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After First Year of New Test, GED Diplomas Drop By 77 percent

Michael Surran
Wikimedia Commons

There was a 77 percent drop in the number of GED diplomas issued in Kentucky, over the course of the fiscal year that ended on June 30th. 

The decline came after a more rigorous version of the test was introduced the previous year, requiring higher-level math, science and computer skills.  

Final numbers show that there were 1,663 GED diplomas awarded in the 2015 fiscal year, that’s down 77 percent from 7,083 in the year before.  Adult education officials expect the numbers to increase slightly to a “new normal” rate, but say the number of diplomas issued likely won’t return to levels experienced in previous years. 

ReecieStagnolia, who’s the vice president for adult education in Kentucky, argues that the pipeline of would-be test takers is depleted because the state has already graduated the so-called “low hanging fruit” in recent years.

“What we’re really left with are those most educationally and economically disadvantaged,” said Stagnolia. 

Rep. Derrick Graham, Chairman of the House Education Committee, says he’s worried the new test is leaving some Kentuckians behind.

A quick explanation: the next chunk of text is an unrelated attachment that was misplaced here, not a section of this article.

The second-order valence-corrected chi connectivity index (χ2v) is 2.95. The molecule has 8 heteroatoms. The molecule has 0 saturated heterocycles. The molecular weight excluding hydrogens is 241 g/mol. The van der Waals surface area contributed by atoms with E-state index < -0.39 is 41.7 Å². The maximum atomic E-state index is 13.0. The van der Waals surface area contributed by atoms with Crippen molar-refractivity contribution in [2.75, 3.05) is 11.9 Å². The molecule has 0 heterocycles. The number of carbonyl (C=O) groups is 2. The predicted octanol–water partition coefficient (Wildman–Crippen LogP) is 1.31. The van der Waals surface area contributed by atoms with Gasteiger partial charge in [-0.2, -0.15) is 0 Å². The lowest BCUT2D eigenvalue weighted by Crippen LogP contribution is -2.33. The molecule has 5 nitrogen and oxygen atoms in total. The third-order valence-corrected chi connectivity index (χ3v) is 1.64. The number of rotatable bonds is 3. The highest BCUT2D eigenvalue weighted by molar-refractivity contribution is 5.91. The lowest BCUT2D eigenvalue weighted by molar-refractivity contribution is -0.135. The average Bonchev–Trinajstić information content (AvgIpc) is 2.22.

“I don’t want us to lesser the standards but at the same time we’ve got to find alternative methods by which to make people employable if they’re unable to attain a GED.” 

The overhaul of the GED began in 2011 when for-profit testing company?Pearson bought into the program.  

Ryland Barton is the Managing Editor for Collaboratives for Kentucky Public Radio, a group of public radio stations including WKMS, WFPL in Louisville, WEKU in Richmond and WKYU in Bowling Green. A native of Lexington, Ryland most recently served as the Capitol Reporter for Kentucky Public Radio. He has covered politics and state government for NPR member stations KWBU in Waco and KUT in Austin.
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